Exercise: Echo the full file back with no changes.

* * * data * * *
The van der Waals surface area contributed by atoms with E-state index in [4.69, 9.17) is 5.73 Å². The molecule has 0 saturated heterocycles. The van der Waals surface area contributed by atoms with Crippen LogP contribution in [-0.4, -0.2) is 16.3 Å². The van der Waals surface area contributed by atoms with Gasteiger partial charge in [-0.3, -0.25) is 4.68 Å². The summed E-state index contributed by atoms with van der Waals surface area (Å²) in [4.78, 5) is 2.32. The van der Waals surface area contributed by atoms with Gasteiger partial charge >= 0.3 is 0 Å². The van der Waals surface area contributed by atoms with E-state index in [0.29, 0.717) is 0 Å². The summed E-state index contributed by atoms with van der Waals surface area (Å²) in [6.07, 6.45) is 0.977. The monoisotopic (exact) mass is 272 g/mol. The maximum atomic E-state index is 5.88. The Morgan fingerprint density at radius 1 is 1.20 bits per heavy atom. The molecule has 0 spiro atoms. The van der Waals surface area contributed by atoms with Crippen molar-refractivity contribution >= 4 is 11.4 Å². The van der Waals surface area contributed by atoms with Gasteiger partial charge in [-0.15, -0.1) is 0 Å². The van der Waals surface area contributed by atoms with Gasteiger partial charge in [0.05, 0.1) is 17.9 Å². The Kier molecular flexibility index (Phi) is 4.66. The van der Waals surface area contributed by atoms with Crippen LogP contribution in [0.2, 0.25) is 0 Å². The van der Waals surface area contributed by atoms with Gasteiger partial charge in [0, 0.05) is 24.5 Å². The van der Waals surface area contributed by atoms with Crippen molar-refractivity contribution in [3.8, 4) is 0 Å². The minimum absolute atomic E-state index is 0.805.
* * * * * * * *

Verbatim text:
The van der Waals surface area contributed by atoms with E-state index in [4.69, 9.17) is 5.73 Å². The molecule has 0 saturated heterocycles. The van der Waals surface area contributed by atoms with Crippen LogP contribution in [-0.4, -0.2) is 16.3 Å². The van der Waals surface area contributed by atoms with Gasteiger partial charge in [-0.3, -0.25) is 4.68 Å². The summed E-state index contributed by atoms with van der Waals surface area (Å²) in [4.78, 5) is 2.32. The van der Waals surface area contributed by atoms with Gasteiger partial charge >= 0.3 is 0 Å². The van der Waals surface area contributed by atoms with E-state index in [0.29, 0.717) is 0 Å². The summed E-state index contributed by atoms with van der Waals surface area (Å²) in [6.07, 6.45) is 0.977. The monoisotopic (exact) mass is 272 g/mol. The maximum atomic E-state index is 5.88. The Morgan fingerprint density at radius 1 is 1.20 bits per heavy atom. The molecule has 0 spiro atoms. The van der Waals surface area contributed by atoms with Crippen molar-refractivity contribution >= 4 is 11.4 Å². The van der Waals surface area contributed by atoms with Gasteiger partial charge in [-0.15, -0.1) is 0 Å². The van der Waals surface area contributed by atoms with Gasteiger partial charge in [0.05, 0.1) is 17.9 Å². The Kier molecular flexibility index (Phi) is 4.66. The van der Waals surface area contributed by atoms with Crippen LogP contribution in [0.2, 0.25) is 0 Å². The van der Waals surface area contributed by atoms with Gasteiger partial charge in [0, 0.05) is 24.5 Å². The van der Waals surface area contributed by atoms with Crippen molar-refractivity contribution in [3.8, 4) is 0 Å². The minimum absolute atomic E-state index is 0.805.